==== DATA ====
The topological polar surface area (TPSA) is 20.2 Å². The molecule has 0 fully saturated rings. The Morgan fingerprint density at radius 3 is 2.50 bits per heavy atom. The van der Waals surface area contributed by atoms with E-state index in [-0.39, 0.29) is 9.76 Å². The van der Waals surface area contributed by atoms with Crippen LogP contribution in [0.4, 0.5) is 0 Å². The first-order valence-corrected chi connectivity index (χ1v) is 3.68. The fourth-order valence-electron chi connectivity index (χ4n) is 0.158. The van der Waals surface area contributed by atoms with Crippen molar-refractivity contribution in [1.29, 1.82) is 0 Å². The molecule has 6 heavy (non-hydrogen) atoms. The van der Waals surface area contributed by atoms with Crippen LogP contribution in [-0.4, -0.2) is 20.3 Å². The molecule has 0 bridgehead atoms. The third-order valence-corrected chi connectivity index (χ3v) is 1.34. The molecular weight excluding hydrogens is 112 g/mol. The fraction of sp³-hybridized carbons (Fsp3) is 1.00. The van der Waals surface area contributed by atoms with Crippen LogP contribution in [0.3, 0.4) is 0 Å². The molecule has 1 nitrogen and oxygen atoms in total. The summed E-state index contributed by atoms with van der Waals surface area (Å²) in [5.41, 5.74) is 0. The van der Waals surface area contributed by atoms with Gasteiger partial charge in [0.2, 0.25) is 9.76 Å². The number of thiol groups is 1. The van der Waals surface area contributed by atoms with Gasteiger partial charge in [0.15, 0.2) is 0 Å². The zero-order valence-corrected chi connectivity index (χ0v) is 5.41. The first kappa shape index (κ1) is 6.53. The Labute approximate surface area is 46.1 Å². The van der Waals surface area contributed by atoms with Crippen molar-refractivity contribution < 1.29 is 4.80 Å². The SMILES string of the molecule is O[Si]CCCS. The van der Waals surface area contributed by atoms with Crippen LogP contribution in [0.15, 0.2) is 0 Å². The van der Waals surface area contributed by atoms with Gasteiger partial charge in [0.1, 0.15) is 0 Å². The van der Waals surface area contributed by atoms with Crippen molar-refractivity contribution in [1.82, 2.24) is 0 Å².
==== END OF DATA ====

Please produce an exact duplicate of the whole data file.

The topological polar surface area (TPSA) is 20.2 Å². The molecule has 0 fully saturated rings. The Morgan fingerprint density at radius 3 is 2.50 bits per heavy atom. The van der Waals surface area contributed by atoms with E-state index in [-0.39, 0.29) is 9.76 Å². The van der Waals surface area contributed by atoms with Crippen LogP contribution in [0.4, 0.5) is 0 Å². The first-order valence-corrected chi connectivity index (χ1v) is 3.68. The fourth-order valence-electron chi connectivity index (χ4n) is 0.158. The van der Waals surface area contributed by atoms with Crippen molar-refractivity contribution in [1.29, 1.82) is 0 Å². The molecule has 6 heavy (non-hydrogen) atoms. The van der Waals surface area contributed by atoms with Crippen LogP contribution in [-0.4, -0.2) is 20.3 Å². The molecule has 0 bridgehead atoms. The third-order valence-corrected chi connectivity index (χ3v) is 1.34. The molecular weight excluding hydrogens is 112 g/mol. The fraction of sp³-hybridized carbons (Fsp3) is 1.00. The van der Waals surface area contributed by atoms with Crippen LogP contribution in [0.3, 0.4) is 0 Å². The molecule has 1 nitrogen and oxygen atoms in total. The summed E-state index contributed by atoms with van der Waals surface area (Å²) in [5.41, 5.74) is 0. The van der Waals surface area contributed by atoms with Gasteiger partial charge in [0.2, 0.25) is 9.76 Å². The number of thiol groups is 1. The van der Waals surface area contributed by atoms with Gasteiger partial charge in [0.15, 0.2) is 0 Å². The zero-order valence-corrected chi connectivity index (χ0v) is 5.41. The first kappa shape index (κ1) is 6.53. The Labute approximate surface area is 46.1 Å². The van der Waals surface area contributed by atoms with Crippen molar-refractivity contribution < 1.29 is 4.80 Å². The SMILES string of the molecule is O[Si]CCCS. The van der Waals surface area contributed by atoms with Crippen LogP contribution in [0.15, 0.2) is 0 Å². The van der Waals surface area contributed by atoms with Gasteiger partial charge in [0.1, 0.15) is 0 Å². The van der Waals surface area contributed by atoms with Crippen molar-refractivity contribution in [1.82, 2.24) is 0 Å².